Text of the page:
Melinda Birky

Being back in Guatemala is like a breath of fresh air, even with a mask on. Since the second I left Guatemala in 2017 I have wanted to return. This past year has been one of the hardest I’ve had in my life but quite possibly the best thing to come of it is getting to return to this place where my love for community and public health was born. In a way, Guatemala is a part of my personal and professional origin story. Getting to return feels a lot like coming home. 

Today was our second day in clinic. Day two feels good. We’ve got our groove down and it’s refreshing to be back in a holistic healthcare space. This year, in addition to our MD’s, Pharmacist, and Nursing team, we have a Physical Therapist and Dentist. It’s incredible the difference the both of them have made in just a few short days. It’s a reminder that healthcare can and should be integrated, not siloed by specialty. This was most evident with a patient that I triaged and saw both Dr. Lauri and Deb, our PT. She and her mom came to clinic wanting a third opinion on a very rare, strange, string of symptoms that occurred after she had flu like symptoms in the spring of 2020. This patient is 16 years old and in the span of less than a year she went from running and dancing to not being able to stand on her own. She was quiet during her triage, letting her mom do most of the talking, she looked tired. A similar tired that I see in the face of many patients whom are facing the exhaustion of living with a chronic illness. Due to lack of testing and lack of treatment this patient struggled to obtain answers to why this happened, but she did get a diagnosis that Dr. Lauri confirmed. Dermatomyositis. This is a rare life long autoimmune disease that one is born with that is revealed after fighting a viral illness. In this scenario it could have well been COVID, but do to lack of access to comprehensive care we do not have the privilege of knowing the virus that uncovered this immune response. It can be treated by continual use of steroids but largely the symptoms do not cease to exist. This disease has robbed this patient of independence. She can no longer walk, run, or stand on her own. This family, against all odds has taken fantastic care of this young woman. Unfortunately, we couldn’t tell her anything they didn’t already know and that the prognosis is poor: her condition will likely not get better.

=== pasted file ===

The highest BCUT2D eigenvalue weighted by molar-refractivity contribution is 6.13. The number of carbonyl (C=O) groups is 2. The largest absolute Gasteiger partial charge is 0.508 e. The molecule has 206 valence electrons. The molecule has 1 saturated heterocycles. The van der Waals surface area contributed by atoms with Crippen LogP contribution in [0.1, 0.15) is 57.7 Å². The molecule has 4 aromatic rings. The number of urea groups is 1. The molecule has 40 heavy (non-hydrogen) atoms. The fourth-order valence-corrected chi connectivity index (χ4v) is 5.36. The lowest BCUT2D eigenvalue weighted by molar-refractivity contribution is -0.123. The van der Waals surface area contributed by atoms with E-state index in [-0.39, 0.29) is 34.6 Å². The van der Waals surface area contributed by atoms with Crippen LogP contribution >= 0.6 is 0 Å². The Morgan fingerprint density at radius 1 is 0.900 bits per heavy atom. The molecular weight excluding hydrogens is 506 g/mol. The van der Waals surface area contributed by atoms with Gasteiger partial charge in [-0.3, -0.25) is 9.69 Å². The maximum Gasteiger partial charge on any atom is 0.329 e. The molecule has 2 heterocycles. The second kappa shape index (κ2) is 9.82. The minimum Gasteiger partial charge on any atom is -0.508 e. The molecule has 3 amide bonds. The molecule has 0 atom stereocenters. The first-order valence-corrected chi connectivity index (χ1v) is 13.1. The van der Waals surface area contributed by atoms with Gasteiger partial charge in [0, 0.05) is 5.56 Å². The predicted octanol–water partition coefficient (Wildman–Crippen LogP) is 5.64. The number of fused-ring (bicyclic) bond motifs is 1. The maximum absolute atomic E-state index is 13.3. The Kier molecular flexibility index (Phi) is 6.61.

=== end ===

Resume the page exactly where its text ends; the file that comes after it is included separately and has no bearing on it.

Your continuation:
This is the reality of so many dealing with chronic disease in Guatemala. Inadequate and unavailable testing/ treatment leads to late diagnosis and poor health outcomes. Truthfully, we did not do anything extravagant for this patient today. We listened, we cared, we collaborated, and we shared knowledge, and yet it still feels like we barely made a difference for this patient. However, I’m hopeful that the way in which we cared for her and her mom that we were able to bear witness to the struggle they face. When in Guatemala I’m often left with feelings of frustration and righteous anger toward the systems that exist to perpetuate lack of access to healthcare. It always feels like we can never do enough to make a dent in the problem, but the fight is worth it nonetheless. Guatemalans continue to do what needs to be done for their community as a whole, even when resources are scarce. Their strength and resiliency is almost as incredible unbelievable as their hospitality and kindness. It’s an honor to be a small part of it all.

As an emergency department nurse, I often find myself frustrated with the lack of holistic care I participate in. Of course, during an emergency it is more important to address the imminent threat than fine tuning medications. But it is so clear to me here in Guatemala the impact that consistent holistic assessment has on an individual’s quality of life, health, and longevity. Fighting for access to this type of healthcare is some of the most important work I’ll ever do. When I care for folks, I’m invited to evaluate the ways that I am privileged and the ways I contribute to the oppression of others. I suppose it is true that it’s all about what we do with the cards we’re dealt. With my hand I want to create a better healthcare system for all people. I am grateful for the renewed sense of purpose and responsibility. I want to continue to fight for health equity and justice. Perhaps this means returning to school to become an NP.... we will see. What I do know is that Guatemala and the community here has softened my heart in a time that has made me numb and angry. For this, I am grateful and as the Jesuits say, I am ruined for life (again).  


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